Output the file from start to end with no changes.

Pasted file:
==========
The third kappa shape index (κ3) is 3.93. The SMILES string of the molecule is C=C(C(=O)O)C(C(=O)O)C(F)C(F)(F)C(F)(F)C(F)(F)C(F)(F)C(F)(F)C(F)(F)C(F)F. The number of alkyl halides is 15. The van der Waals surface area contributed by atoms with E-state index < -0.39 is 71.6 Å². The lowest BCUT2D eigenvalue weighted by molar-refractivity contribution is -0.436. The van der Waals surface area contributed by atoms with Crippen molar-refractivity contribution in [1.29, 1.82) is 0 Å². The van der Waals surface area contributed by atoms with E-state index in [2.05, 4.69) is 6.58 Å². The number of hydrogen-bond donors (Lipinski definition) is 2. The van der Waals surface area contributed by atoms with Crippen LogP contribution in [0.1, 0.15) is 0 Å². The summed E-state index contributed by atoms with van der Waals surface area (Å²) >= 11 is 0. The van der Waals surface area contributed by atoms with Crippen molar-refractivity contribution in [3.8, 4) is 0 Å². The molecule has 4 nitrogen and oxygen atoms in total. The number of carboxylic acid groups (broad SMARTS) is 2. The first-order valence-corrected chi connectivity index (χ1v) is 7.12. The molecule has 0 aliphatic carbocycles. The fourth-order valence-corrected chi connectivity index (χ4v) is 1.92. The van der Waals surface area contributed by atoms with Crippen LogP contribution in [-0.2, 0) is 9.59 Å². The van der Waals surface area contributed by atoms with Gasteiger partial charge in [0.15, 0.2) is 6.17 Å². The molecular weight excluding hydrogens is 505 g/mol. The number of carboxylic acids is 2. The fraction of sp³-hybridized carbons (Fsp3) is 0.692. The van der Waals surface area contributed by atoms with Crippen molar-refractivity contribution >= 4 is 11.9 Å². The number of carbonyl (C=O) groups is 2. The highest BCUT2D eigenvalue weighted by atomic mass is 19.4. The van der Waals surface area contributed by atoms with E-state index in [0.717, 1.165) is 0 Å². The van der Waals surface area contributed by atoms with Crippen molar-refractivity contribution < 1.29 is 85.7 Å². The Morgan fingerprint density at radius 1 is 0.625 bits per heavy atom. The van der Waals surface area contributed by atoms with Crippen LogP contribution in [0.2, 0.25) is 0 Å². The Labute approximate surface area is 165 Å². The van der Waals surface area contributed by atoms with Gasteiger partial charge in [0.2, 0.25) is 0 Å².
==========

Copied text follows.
The third kappa shape index (κ3) is 3.93. The SMILES string of the molecule is C=C(C(=O)O)C(C(=O)O)C(F)C(F)(F)C(F)(F)C(F)(F)C(F)(F)C(F)(F)C(F)(F)C(F)F. The number of alkyl halides is 15. The van der Waals surface area contributed by atoms with E-state index < -0.39 is 71.6 Å². The lowest BCUT2D eigenvalue weighted by molar-refractivity contribution is -0.436. The van der Waals surface area contributed by atoms with Crippen molar-refractivity contribution in [1.29, 1.82) is 0 Å². The van der Waals surface area contributed by atoms with E-state index in [2.05, 4.69) is 6.58 Å². The number of hydrogen-bond donors (Lipinski definition) is 2. The van der Waals surface area contributed by atoms with Crippen LogP contribution in [0.1, 0.15) is 0 Å². The summed E-state index contributed by atoms with van der Waals surface area (Å²) >= 11 is 0. The van der Waals surface area contributed by atoms with Crippen molar-refractivity contribution in [3.8, 4) is 0 Å². The molecule has 4 nitrogen and oxygen atoms in total. The number of carboxylic acid groups (broad SMARTS) is 2. The first-order valence-corrected chi connectivity index (χ1v) is 7.12. The molecule has 0 aliphatic carbocycles. The fourth-order valence-corrected chi connectivity index (χ4v) is 1.92. The van der Waals surface area contributed by atoms with Crippen LogP contribution in [-0.2, 0) is 9.59 Å². The van der Waals surface area contributed by atoms with Gasteiger partial charge in [0.15, 0.2) is 6.17 Å². The molecular weight excluding hydrogens is 505 g/mol. The number of carboxylic acids is 2. The fraction of sp³-hybridized carbons (Fsp3) is 0.692. The van der Waals surface area contributed by atoms with Crippen molar-refractivity contribution >= 4 is 11.9 Å². The number of carbonyl (C=O) groups is 2. The highest BCUT2D eigenvalue weighted by atomic mass is 19.4. The van der Waals surface area contributed by atoms with E-state index in [0.717, 1.165) is 0 Å². The van der Waals surface area contributed by atoms with Crippen molar-refractivity contribution < 1.29 is 85.7 Å². The Morgan fingerprint density at radius 1 is 0.625 bits per heavy atom. The van der Waals surface area contributed by atoms with Crippen LogP contribution in [0.2, 0.25) is 0 Å². The Labute approximate surface area is 165 Å². The van der Waals surface area contributed by atoms with Gasteiger partial charge in [0.2, 0.25) is 0 Å².